Privacy And CRM -- How Far Can You Go?

Here's how customer relationship management used to work: A couple sits down for dinner at an upscale restaurant in the city. They order chicken, steamed vegetables, salad, and a very nice bottle of red wine -- very nice even for a high-end restaurant. Dinner is wonderful, the service is great, and a second bottle of wine follows the first. The waiter makes sure the couple has everything they need during dinner and they leave, having enjoyed a satisfying experience.

The likelihood of their returning in the near future is high.

Not only did the restaurant do a good job of marketing itself to the couple, but at the same time additional behind-the-scenes marketing opportunities were being taken advantage of to improve the restaurant's bottom line. As the waiter keyed the couple's order into the order-entry system, the order was merged with the couple's credit card history and the information dispatched to marketers across the globe, without the customers' knowledge or permission. Over the next few weeks, the couple receives tempting offers in the mail for subscriptions to food and wine magazines, as well as offers from local restaurants to participate in wine tastings and special dinners.

This is offline marketing at its most effective, isn't it? Yet, clearly, it is intrusive to the couple's privacy! Still, because of the timeliness and relevance of the offers, the convenience, the couple takes advantage of quite a few of them.

With hundreds of millions of conversations going on at any given point in time -- conversations that can be tapped into to satisfy the needs of both consumers and marketers -- it's time for e-marketers to wake up and start implementing what their offline counterparts have been doing for years: listening to the customer and using the information gathered to meet their customers' purchasing needs, while additionally taking on the responsibility of taking their customers' needs for privacy and protection seriously.

Many consumers have concerns about the Internet's intrusiveness in their lives and the subsequent loss of individual privacy, but the truth is that it's a great deal less of an issue than most people imagine. Why? Because whether you acknowledge it or not, the privacy ship has sailed. There is no more privacy, not in the way that it used to be defined.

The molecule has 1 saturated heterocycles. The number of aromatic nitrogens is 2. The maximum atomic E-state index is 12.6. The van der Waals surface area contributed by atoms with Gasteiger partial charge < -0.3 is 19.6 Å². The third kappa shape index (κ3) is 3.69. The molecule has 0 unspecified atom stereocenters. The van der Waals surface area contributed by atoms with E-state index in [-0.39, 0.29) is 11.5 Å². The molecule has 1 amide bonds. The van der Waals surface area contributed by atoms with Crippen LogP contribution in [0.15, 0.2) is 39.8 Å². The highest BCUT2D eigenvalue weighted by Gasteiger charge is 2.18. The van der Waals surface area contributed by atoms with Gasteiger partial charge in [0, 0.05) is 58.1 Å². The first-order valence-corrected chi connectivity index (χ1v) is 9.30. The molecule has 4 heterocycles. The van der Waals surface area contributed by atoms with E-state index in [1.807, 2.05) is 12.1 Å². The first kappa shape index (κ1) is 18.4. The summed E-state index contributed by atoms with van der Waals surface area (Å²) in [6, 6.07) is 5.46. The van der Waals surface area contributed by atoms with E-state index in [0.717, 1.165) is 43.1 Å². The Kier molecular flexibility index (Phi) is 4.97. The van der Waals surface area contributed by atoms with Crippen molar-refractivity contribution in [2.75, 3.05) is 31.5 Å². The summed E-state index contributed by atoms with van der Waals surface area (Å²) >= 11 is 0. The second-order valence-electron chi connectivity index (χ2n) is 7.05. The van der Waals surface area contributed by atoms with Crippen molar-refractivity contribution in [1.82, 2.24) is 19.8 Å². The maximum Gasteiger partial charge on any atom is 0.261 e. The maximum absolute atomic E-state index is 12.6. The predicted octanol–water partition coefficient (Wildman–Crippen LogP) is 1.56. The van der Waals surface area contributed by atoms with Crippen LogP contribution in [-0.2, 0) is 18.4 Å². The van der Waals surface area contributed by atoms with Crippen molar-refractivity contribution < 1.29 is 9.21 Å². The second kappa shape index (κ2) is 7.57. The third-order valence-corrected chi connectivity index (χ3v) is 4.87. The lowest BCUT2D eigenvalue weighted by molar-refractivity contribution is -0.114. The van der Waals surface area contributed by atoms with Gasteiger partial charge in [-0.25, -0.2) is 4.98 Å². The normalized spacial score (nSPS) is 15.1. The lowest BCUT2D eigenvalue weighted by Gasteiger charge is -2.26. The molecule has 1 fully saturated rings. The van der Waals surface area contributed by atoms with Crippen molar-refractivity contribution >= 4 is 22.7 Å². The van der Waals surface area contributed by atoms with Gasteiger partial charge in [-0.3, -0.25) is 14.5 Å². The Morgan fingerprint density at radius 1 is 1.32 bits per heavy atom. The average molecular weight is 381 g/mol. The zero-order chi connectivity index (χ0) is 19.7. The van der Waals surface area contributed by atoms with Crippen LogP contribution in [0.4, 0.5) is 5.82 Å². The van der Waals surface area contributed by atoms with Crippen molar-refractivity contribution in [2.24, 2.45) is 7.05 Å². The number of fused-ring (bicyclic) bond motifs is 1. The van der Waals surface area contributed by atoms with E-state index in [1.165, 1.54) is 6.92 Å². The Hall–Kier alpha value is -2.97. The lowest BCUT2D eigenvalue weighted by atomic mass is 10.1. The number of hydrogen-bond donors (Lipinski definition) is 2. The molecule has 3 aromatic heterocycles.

Everything that people say about themselves online, and everything that other people say about them, is captured and recorded forever on the Internet. Although concerns about the availability of online information and stemming the tide of that information used by marketers are the equivalent of tilting at windmills, concerns about the abuse of that same information is real ... and needs to be dealt with to protect consumers.

It is the online marketer's job to understand this and to never abuse the trust that is core to the opt-in process. She or he must take advantage of the flip side of the loss of privacy and use it to bolster customers' convenience.

A simple pre-Internet example of what I'm talking about is the use of membership cards at supermarkets. For the consumer, it might have been unsettling at first to possess a card that recorded his every purchase, that noted when and where and how often purchases are made. However, he soon realized how convenient it was to be reminded of items that should be on his list, to be given special prices on those items, and to receive coupons for other products that he could be interested in.

The fact that the shopper's information is being stored in a database and used for many reasons other than those affording him more convenience and better prices is often ignored or minimized. The consumer overlooks the uses that marketers might make of it: giving his name to others in a co-registration situation, for example, or used to generate incremental revenue by selling his information to other marketers without his permission.

There are reasons for consumers to have legitimate concerns. If marketers persist in this practice, it could threaten the greater purpose of marketing, which is to create the most convenient possible shopping experience for people who have given specific companies their trust.

It's that convenience that is the online marketer's stock in trade. What I call chatter marketing inserts the marketer into the consumer's purchasing process, from research to check-out, much earlier than is the case with traditional marketing efforts. And what could be more convenient for the consumer? If I'm considering buying a camping tent but have only gotten as far as asking my Facebook and LinkedIn contacts for their opinions about camping, wouldn't it be amazingly convenient to have a camping equipment retailer -- one who occasionally sends me emails and who I've purchased from in the past -- contact me and indicate an understanding of my requirements, who can answer my questions and give me a special rate on precisely the tent I need?

It doesn't get much easier than that. Offline or online, use your customers' information wisely and with their consent, and your CRM goals will be met.

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